An adult may try their or their partner’s expressed breast milk. You must avoid trying or letting your partner try breast milk if you can transmit any infection through it. Some people wish to try someone else’s breast milk, but doing so can be potentially dangerous since it could cause the transmission of dangerous pathogens, including HIV and hepatitis viruses.
Frequently Asked Questions
1. How does breast milk smell?
Similar to taste, the smell of your breast milk may also depend on your diet or the presence of excess lipase and give out a sour, soapy, or fishy odor (10).
2. Does breast milk get sour in the breast?
Breast milk may taste sour due to increased chemical oxidation or lipase activity in the body. But it does not imply that the milk has gotten bad inside the breast. Despite the taste or the smell, milk, drunk straight from the breast, is completely safe for the baby (10) (11).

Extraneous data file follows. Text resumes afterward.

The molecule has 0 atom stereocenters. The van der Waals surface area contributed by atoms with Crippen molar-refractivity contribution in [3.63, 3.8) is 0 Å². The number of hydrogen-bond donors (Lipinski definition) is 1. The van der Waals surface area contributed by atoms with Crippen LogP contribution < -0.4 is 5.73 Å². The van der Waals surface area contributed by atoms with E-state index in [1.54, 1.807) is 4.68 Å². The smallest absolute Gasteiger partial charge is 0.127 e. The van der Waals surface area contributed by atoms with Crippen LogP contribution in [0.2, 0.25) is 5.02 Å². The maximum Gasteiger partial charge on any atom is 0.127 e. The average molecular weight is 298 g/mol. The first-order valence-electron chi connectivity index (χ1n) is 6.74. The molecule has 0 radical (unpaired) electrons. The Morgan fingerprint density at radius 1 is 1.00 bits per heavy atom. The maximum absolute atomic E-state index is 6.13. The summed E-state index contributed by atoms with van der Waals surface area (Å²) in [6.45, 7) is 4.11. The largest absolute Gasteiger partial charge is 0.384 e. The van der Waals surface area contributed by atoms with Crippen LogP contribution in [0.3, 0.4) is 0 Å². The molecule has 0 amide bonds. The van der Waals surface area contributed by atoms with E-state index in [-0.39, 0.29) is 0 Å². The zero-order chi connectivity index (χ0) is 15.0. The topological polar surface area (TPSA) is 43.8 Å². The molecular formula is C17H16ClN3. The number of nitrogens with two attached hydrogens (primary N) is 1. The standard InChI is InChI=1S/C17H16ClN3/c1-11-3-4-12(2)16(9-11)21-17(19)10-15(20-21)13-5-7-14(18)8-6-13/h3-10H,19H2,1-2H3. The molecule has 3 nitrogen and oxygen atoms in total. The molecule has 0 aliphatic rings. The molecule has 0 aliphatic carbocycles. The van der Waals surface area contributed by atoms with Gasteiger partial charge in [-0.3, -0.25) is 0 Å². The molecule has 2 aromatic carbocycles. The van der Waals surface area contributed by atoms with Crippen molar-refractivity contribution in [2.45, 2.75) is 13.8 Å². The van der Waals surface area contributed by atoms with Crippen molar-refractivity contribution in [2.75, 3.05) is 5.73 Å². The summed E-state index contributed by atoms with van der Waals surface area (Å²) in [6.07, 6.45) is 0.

3. What if the baby drinks bad breast milk?
If you accidentally give your baby stale stored breast milk, they may vomit it. However, you must consult your doctor if you see more severe reactions such as fever or diarrhea.
What does breast milk taste like is a common question that might occur to many? However, it should be noted that the interpretation of the taste varies from one person to another. Several factors can affect the taste of breastmilk and alter its composition, such as food, health, hormones, or any form of sickness. Therefore, it is advised that nursing mothers should have nutritious food and take proper care of themselves to ensure that their baby is getting the right amount of nutrients.